An appellate court must apply the law in effect at the time it renders its decision unless there is some indication to the contrary in the statute or its legislative history or unless manifest injustice would result. Bradley v. School Board, 416 U.S. 696, 711-16, 94 S.Ct. 2006, 2016-19, 40 L.Ed.2d 476 (1974); Thorpe v. Housing Authority, 393 U.S. 268, 281-83, 89 S.Ct. 518, 525-27, 21 L.Ed.2d 474 (1963). See Payne v. Panama Canal Co., 607 F.2d 155, 163 (5th Cir. 1979) (petitioner's claim for backpay decided under 1978 amendments to applicable statute which were enacted while the case was pending on appeal). In the present case the Act explicitly states that it is applicable to cases pending on October 1, 1981. We conclude that no manifest injustice will result from consideration of appellants' request for attorney's fees under 28 U.S.C.A. § 2412(d)(1)(A) (West Supp.1981), which provides for the recovery of attorney's fees against the United States in all civil actions (except tort actions) by the prevailing party "unless the court finds that the position of the United States was substantially justified or that special circumstances make an award unjust." The Act has incorporated the standards developed by the courts for defining prevailing party. House Report, supra, at 4990.

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The district court found that appellants were not prevailing parties because they agreed to comply with the summons and submit all documents relevant to Moths to the IRS. Memorandum Opinion at 2. On appeal appellants argue that they were successful on their claim because the scope of the summons was narrowed and no documents having the potential of revealing the identities of USTU members were released. In response the IRS argues that both parties were prevailing parties because none of the documents that it determined to be helpful to its investigation of Moths during the post appeal review of the documents was opposed by appellants. We believe that appellants' argument has merit.


The phrase "prevailing party" should not be limited to a victory only after entry of a final judgment following a full trial on the merits. A party may be deemed prevailing if he or she obtains a favorable settlement of the case, Foster v. Boorstin, 561 F.2d 340 (D.C.Cir. 1977), if the plaintiff has sought a voluntary dismissal of a groundless complaint, Corcoran v. Columbia Broadcasting Co., 121 F.2d 575 (9th Cir. 1941), or even if he or she does not ultimately prevail on all issues, Bradley v. School Board, supra, 416 U.S. 696, 94 S.Ct. 2006, 40 L.Ed.2d 476.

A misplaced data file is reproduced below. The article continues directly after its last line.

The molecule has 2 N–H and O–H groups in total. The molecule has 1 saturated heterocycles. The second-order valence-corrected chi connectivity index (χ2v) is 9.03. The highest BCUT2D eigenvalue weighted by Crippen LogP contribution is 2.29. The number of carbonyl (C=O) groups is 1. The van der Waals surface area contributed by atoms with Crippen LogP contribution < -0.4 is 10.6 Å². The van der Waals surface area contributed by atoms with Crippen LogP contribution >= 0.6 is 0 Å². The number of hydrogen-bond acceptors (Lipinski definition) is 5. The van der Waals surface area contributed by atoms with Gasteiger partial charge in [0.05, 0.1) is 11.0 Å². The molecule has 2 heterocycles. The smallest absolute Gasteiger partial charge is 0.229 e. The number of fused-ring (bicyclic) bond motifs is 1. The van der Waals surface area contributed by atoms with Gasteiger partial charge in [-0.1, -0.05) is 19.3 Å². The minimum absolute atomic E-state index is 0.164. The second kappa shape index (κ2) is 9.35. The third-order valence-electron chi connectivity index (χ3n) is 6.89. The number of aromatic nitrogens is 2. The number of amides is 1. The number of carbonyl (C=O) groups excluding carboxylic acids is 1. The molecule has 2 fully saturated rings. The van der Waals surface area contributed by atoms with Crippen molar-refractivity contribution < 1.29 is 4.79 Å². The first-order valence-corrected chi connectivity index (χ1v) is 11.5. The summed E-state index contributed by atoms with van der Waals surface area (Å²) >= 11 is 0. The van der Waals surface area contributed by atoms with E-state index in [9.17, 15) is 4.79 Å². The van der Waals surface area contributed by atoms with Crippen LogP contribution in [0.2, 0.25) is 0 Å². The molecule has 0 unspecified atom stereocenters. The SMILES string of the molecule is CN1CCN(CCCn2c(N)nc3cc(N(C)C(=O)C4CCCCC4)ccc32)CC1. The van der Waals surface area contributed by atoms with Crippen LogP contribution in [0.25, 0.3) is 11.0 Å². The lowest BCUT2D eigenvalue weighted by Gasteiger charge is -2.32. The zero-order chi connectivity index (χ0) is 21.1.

In cases that are litigated to conclusion, a party may be deemed prevailing for purposes of a fee award in a civil action prior to the losing party having exhausted its final appeal. A fee award may thus be appropriate where the party has prevailed on an interim order which was central to the case, Parker v. Matthews, 411 F.Supp. 1059, 1064 (D.D.C.1976), aff'd, 561 F.2d 320 (D.C.Cir. 1977), or where an interlocutory appeal is "sufficiently significant and discrete to be treated as a separate unit," Van Hoomissen v. Xerox Corp., 503 F.2d 1131, 1133 (9th Cir. 1974).


In the present case appellants successfully limited the scope of the summons. Appellants appealed the district court's enforcement order and achieved what they sought-anonymity for the members and contributors of the USTU. Under the applicable law we find appellants' argument that they were prevailing parties persuasive. However, even if appellants are prevailing parties, they are not entitled to recovery under the Act.


Initially we note that appellants would probably not have prevailed under 42 U.S.C. § 1988. In order to prevail under that statute appellants, as prevailing defendants, would had to have shown that "the Government's action was frivolous, harassing, vexatious, unreasonable, without foundation, or was instituted in bad faith." Patzkowski v. United States, 576 F.2d 134, 139 (8th Cir. 1978). Appellant did not allege this indispensable prerequisite but instead argued that they should be considered as prevailing plaintiffs and thereby not required to show bad faith on the part of the government. Compare Newman v. Piggie Park Enterprises, Inc., 390 U.S. 400, 88 S.Ct. 964, 19 L.Ed.2d 1263 (1968) (prevailing plaintiffs should ordinarily recover their attorney's fees unless special circumstances unjust), with Christiansburg Garment Co. v. EEOC, 434 U.S. 412, 421, 98 S.Ct. 694, 700, 54 L.Ed.2d 645 (1978) (prevailing defendants should recover fees only upon a finding that a plaintiff's action was frivolous, unreasonable or without foundation). We need not decide appellants' novel argument but note that the majority of courts have not applied the liberal approach followed in awards of attorney's fees to prevailing civil rights plaintiffs to taxpayer defendants. See Patzkowski v. United States, supra, 576 F.2d at 138 n.3. We also note that the vast majority of cases have denied recovery to taxpayer plaintiffs. Id. at 136 n.2 and cases listed therein.